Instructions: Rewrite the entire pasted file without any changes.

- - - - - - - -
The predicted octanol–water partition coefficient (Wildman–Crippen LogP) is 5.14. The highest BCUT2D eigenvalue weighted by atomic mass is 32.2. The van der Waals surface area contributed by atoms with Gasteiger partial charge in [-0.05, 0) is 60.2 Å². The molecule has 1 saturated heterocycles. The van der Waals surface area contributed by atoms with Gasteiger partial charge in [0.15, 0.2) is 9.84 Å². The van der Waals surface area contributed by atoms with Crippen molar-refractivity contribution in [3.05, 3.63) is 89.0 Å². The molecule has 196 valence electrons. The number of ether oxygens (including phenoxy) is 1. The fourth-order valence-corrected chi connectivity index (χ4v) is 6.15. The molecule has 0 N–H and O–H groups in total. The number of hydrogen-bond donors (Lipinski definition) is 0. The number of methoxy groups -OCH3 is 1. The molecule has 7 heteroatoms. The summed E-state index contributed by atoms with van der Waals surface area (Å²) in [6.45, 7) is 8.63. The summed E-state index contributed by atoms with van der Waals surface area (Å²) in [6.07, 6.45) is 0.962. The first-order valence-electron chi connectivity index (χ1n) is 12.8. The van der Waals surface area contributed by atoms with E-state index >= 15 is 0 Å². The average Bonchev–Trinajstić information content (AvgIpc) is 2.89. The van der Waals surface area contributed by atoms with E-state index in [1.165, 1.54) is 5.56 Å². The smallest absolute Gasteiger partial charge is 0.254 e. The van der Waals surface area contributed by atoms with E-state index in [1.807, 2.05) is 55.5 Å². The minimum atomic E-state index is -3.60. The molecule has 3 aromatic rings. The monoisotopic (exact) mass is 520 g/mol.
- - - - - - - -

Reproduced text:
The predicted octanol–water partition coefficient (Wildman–Crippen LogP) is 5.14. The highest BCUT2D eigenvalue weighted by atomic mass is 32.2. The van der Waals surface area contributed by atoms with Gasteiger partial charge in [-0.05, 0) is 60.2 Å². The molecule has 1 saturated heterocycles. The van der Waals surface area contributed by atoms with Gasteiger partial charge in [0.15, 0.2) is 9.84 Å². The van der Waals surface area contributed by atoms with Crippen molar-refractivity contribution in [3.05, 3.63) is 89.0 Å². The molecule has 196 valence electrons. The number of ether oxygens (including phenoxy) is 1. The fourth-order valence-corrected chi connectivity index (χ4v) is 6.15. The molecule has 0 N–H and O–H groups in total. The number of hydrogen-bond donors (Lipinski definition) is 0. The number of methoxy groups -OCH3 is 1. The molecule has 7 heteroatoms. The summed E-state index contributed by atoms with van der Waals surface area (Å²) in [6.45, 7) is 8.63. The summed E-state index contributed by atoms with van der Waals surface area (Å²) in [6.07, 6.45) is 0.962. The first-order valence-electron chi connectivity index (χ1n) is 12.8. The van der Waals surface area contributed by atoms with E-state index >= 15 is 0 Å². The average Bonchev–Trinajstić information content (AvgIpc) is 2.89. The van der Waals surface area contributed by atoms with E-state index in [1.165, 1.54) is 5.56 Å². The smallest absolute Gasteiger partial charge is 0.254 e. The van der Waals surface area contributed by atoms with E-state index in [1.807, 2.05) is 55.5 Å². The minimum atomic E-state index is -3.60. The molecule has 3 aromatic rings. The monoisotopic (exact) mass is 520 g/mol.